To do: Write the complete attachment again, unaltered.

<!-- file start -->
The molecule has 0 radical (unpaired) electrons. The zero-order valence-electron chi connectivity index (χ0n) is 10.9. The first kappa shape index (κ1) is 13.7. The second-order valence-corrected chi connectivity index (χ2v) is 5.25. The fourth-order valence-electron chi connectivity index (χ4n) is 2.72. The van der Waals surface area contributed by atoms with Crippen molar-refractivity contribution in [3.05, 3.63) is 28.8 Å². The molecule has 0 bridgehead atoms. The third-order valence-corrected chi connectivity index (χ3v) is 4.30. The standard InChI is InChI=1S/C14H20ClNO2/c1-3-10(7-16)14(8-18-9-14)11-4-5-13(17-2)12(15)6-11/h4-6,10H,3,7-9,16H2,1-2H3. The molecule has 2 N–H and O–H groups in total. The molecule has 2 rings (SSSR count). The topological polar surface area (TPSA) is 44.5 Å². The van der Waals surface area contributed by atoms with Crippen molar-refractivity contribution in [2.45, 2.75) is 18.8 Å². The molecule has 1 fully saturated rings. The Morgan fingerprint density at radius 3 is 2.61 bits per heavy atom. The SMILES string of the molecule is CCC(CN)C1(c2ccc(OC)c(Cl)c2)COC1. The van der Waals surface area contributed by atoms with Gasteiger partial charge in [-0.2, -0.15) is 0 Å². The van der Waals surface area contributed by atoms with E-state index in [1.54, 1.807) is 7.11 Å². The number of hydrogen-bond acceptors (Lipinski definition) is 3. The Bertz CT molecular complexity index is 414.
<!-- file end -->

The molecule has 0 radical (unpaired) electrons. The zero-order valence-electron chi connectivity index (χ0n) is 10.9. The first kappa shape index (κ1) is 13.7. The second-order valence-corrected chi connectivity index (χ2v) is 5.25. The fourth-order valence-electron chi connectivity index (χ4n) is 2.72. The van der Waals surface area contributed by atoms with Crippen molar-refractivity contribution in [3.05, 3.63) is 28.8 Å². The molecule has 0 bridgehead atoms. The third-order valence-corrected chi connectivity index (χ3v) is 4.30. The standard InChI is InChI=1S/C14H20ClNO2/c1-3-10(7-16)14(8-18-9-14)11-4-5-13(17-2)12(15)6-11/h4-6,10H,3,7-9,16H2,1-2H3. The molecule has 2 N–H and O–H groups in total. The molecule has 2 rings (SSSR count). The topological polar surface area (TPSA) is 44.5 Å². The van der Waals surface area contributed by atoms with Crippen molar-refractivity contribution in [2.45, 2.75) is 18.8 Å². The molecule has 1 fully saturated rings. The Morgan fingerprint density at radius 3 is 2.61 bits per heavy atom. The SMILES string of the molecule is CCC(CN)C1(c2ccc(OC)c(Cl)c2)COC1. The van der Waals surface area contributed by atoms with Gasteiger partial charge in [-0.2, -0.15) is 0 Å². The van der Waals surface area contributed by atoms with E-state index in [1.54, 1.807) is 7.11 Å². The number of hydrogen-bond acceptors (Lipinski definition) is 3. The Bertz CT molecular complexity index is 414.